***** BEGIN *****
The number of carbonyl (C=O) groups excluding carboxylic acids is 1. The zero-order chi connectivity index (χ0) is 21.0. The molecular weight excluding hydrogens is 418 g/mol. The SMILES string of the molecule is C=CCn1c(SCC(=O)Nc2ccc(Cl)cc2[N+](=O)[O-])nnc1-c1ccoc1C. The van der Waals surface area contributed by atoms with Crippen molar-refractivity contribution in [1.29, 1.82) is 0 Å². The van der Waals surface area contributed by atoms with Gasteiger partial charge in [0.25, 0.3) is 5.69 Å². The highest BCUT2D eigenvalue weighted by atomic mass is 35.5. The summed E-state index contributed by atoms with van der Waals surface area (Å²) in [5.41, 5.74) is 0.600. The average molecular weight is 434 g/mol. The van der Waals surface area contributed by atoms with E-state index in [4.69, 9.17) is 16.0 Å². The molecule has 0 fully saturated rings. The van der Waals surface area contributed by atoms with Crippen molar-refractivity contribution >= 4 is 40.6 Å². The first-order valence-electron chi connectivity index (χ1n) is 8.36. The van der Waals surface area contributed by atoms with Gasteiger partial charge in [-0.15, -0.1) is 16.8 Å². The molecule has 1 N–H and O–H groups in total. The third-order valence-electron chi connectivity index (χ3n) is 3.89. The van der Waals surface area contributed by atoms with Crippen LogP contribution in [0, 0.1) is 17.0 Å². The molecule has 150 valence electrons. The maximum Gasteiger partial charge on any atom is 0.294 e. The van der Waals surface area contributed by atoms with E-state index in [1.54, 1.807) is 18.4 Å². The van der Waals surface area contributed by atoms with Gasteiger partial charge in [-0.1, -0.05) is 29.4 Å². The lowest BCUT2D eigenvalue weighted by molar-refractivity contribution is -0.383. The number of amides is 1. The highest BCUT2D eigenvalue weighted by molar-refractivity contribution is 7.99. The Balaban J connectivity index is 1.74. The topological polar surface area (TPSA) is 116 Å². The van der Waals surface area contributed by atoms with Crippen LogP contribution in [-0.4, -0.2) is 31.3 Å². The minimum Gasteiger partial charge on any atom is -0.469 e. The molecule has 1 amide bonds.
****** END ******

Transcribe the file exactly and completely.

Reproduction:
The number of carbonyl (C=O) groups excluding carboxylic acids is 1. The zero-order chi connectivity index (χ0) is 21.0. The molecular weight excluding hydrogens is 418 g/mol. The SMILES string of the molecule is C=CCn1c(SCC(=O)Nc2ccc(Cl)cc2[N+](=O)[O-])nnc1-c1ccoc1C. The van der Waals surface area contributed by atoms with Crippen molar-refractivity contribution in [1.29, 1.82) is 0 Å². The van der Waals surface area contributed by atoms with Gasteiger partial charge in [0.25, 0.3) is 5.69 Å². The highest BCUT2D eigenvalue weighted by atomic mass is 35.5. The summed E-state index contributed by atoms with van der Waals surface area (Å²) in [5.41, 5.74) is 0.600. The average molecular weight is 434 g/mol. The van der Waals surface area contributed by atoms with E-state index in [4.69, 9.17) is 16.0 Å². The molecule has 0 fully saturated rings. The van der Waals surface area contributed by atoms with Crippen molar-refractivity contribution >= 4 is 40.6 Å². The first-order valence-electron chi connectivity index (χ1n) is 8.36. The van der Waals surface area contributed by atoms with Gasteiger partial charge in [-0.15, -0.1) is 16.8 Å². The molecule has 1 N–H and O–H groups in total. The third-order valence-electron chi connectivity index (χ3n) is 3.89. The van der Waals surface area contributed by atoms with Crippen LogP contribution in [0, 0.1) is 17.0 Å². The molecule has 150 valence electrons. The maximum Gasteiger partial charge on any atom is 0.294 e. The van der Waals surface area contributed by atoms with E-state index in [1.54, 1.807) is 18.4 Å². The van der Waals surface area contributed by atoms with Gasteiger partial charge in [-0.1, -0.05) is 29.4 Å². The lowest BCUT2D eigenvalue weighted by molar-refractivity contribution is -0.383. The number of amides is 1. The highest BCUT2D eigenvalue weighted by molar-refractivity contribution is 7.99. The Balaban J connectivity index is 1.74. The topological polar surface area (TPSA) is 116 Å². The van der Waals surface area contributed by atoms with Crippen LogP contribution in [-0.4, -0.2) is 31.3 Å². The minimum Gasteiger partial charge on any atom is -0.469 e. The molecule has 1 amide bonds.